by Ed Coghlan
The United States Drug Enforcement Administration (DEA) has announced it will reduce the amount of almost every Schedule II opiate and opioid medication that may be manufactured in the United States in 2017.
The reduction will be by 25 percent or more, according to a Final Order being published in the Federal Register tomorrow and available for public inspection today here.
For several other medicines, including hydrocodone, it will be a much larger reduction. The DEA is reducing hydrocodone manufacturing by 2/3rd.
The DEA says that demand for these opioid medicines, represented by prescriptions written by DEA-registered practitioners, has decreased.
The 2015 National Survey on Drug Use and Health (NSDUH) released last month found 6.5 million Americans over the age of 12 used controlled prescription medicines non-medically during the past month, second only to marijuana and more than past-month users of cocaine, heroin, and hallucinogens combined.
Earlier this year the CDC issued guidelines to practitioners recommending a reduction in prescribing opioid medications for chronic pain.
According to the DEA press release, the purpose of quotas is to provide for the adequate and uninterrupted supply for legitimate medical need of the types of schedule I and II controlled substances that have a potential for abuse, while limiting the amounts available to prevent diversion..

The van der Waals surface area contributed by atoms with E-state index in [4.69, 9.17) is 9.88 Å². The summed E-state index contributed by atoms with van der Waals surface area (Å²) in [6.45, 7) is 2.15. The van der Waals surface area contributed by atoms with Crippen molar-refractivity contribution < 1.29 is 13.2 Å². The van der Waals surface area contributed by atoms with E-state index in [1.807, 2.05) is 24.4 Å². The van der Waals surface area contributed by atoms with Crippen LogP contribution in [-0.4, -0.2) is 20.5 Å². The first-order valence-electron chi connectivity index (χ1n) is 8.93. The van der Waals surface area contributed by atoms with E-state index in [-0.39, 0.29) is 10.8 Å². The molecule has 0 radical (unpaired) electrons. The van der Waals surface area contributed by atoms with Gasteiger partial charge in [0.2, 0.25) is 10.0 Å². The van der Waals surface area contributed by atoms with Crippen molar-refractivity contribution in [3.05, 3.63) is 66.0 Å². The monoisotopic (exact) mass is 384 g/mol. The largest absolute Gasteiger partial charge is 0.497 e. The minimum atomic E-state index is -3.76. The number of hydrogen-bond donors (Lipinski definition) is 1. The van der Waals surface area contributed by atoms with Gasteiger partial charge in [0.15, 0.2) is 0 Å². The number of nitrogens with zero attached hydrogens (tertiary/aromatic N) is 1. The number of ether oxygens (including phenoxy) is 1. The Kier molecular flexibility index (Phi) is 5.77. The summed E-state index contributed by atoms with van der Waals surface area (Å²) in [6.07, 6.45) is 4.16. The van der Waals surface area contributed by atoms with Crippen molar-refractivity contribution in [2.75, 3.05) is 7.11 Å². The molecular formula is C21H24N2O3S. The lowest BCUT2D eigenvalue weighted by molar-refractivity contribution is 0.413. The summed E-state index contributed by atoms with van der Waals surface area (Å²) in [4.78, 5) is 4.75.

The DEA considers data from many sources, including estimates of the legitimate medical need; estimates of retail consumption based on prescriptions dispensed; manufacturers’ data on actual production, sales, inventory, exports, product development needs, and manufacturing losses; data from DEA’s own internal system for tracking controlled substance transactions; and past quota histories. Once the aggregate quota is set, DEA allocates individual manufacturing and procurement quotas to those companies that apply for it. DEA may revise a company’s quota at any time during the year if change is warranted due to increased sales or exports; new manufacturers entering the market; new product development; or product recalls.